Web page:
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Thread: Computer voice recognition vs. Alexa's

  1. #1

    Computer voice recognition vs. Alexa's

    I've been using voice recognition since the late 1990s, and over the years spent hundreds (thousands?) on software, microphones, computers. My accuracy has always been, meh. I read about people getting 98% accuracy and dictating hundreds or even thousands of words per hour. For me, a great day has always been to wrestle down a couple thousand over an entire day. Still, voice recognition kept me productive.


    Then a couple of years ago I unboxed my first Echo Dot. It cost $40. I've read it has an array of seven microphones, all obviously worth less than $40. And I don't have to tell anyone here that the voice recognition is amazing. Over loud music, over cross-talk, even into the next room, even with my sloppy diction, it understands what I'm saying.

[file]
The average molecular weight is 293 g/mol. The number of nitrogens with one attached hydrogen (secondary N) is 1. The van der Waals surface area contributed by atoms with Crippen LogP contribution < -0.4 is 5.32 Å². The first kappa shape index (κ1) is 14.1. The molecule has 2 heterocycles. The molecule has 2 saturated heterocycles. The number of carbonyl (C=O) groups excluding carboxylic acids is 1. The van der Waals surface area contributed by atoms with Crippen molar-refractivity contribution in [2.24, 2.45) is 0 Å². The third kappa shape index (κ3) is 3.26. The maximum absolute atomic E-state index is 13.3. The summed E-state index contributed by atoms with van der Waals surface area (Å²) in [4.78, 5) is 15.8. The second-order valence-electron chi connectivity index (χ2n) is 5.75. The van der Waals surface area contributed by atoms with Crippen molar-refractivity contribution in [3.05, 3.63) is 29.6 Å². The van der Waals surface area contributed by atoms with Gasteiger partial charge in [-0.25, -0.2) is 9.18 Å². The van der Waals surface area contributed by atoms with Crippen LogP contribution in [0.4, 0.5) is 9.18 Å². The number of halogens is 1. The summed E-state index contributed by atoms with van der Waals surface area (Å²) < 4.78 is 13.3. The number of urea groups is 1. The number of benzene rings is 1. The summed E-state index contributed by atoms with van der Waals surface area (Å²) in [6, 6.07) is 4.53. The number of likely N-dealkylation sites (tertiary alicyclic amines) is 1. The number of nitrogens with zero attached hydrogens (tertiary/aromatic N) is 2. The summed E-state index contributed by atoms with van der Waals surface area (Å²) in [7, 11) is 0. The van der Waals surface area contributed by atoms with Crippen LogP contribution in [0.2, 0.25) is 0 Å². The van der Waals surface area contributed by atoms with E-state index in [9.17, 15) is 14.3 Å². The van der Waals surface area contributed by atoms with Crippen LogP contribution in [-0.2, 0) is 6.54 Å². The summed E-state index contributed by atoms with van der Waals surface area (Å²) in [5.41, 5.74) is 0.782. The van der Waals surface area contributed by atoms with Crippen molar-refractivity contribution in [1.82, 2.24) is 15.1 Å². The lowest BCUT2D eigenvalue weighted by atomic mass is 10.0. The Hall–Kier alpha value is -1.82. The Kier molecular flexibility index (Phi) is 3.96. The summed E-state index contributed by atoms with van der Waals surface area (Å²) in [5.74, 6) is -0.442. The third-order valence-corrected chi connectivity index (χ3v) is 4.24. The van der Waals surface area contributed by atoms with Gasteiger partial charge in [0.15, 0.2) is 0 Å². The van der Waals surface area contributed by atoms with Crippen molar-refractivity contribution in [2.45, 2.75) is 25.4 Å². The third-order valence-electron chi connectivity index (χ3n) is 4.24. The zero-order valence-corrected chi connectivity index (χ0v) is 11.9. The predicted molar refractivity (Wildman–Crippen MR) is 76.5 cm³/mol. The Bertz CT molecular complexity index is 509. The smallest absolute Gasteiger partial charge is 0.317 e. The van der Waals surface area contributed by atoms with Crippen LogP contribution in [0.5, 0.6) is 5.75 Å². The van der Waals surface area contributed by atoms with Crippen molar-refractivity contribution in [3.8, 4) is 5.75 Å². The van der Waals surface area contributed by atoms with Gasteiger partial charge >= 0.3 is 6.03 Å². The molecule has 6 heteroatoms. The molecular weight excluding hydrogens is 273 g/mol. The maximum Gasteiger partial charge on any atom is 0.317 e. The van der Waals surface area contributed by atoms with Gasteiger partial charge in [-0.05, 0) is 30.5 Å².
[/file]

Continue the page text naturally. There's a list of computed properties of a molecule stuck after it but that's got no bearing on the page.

Then I go back to my computer with its voice recognition and desktop mic, which cost way more than $40, and it's like going from the hare back to the tortoise. I wonder, what do you think accounts for this discrepancy? I'm always thinking, "I'll take the far superior voice recognition for $40, Alex."

  2. #2
    Right now, Nuance the makers of Dragon NaturallySpeaking do not have any real competition. Nuance does not care to make their product any better. It is quite vexing for the end-user! I also own 2 Amazon echoes and 1 Google home.
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  3. #3
    Quote Originally Posted by Spitzbub View Post
    I've been using voice recognition since the late 1990s, and over the years spent hundreds (thousands?) on software, microphones, computers. My accuracy has always been, meh. I read about people getting 98% accuracy and dictating hundreds or even thousands of words per hour. For me, a great day has always been to wrestle down a couple thousand over an entire day. Still, voice recognition kept me productive.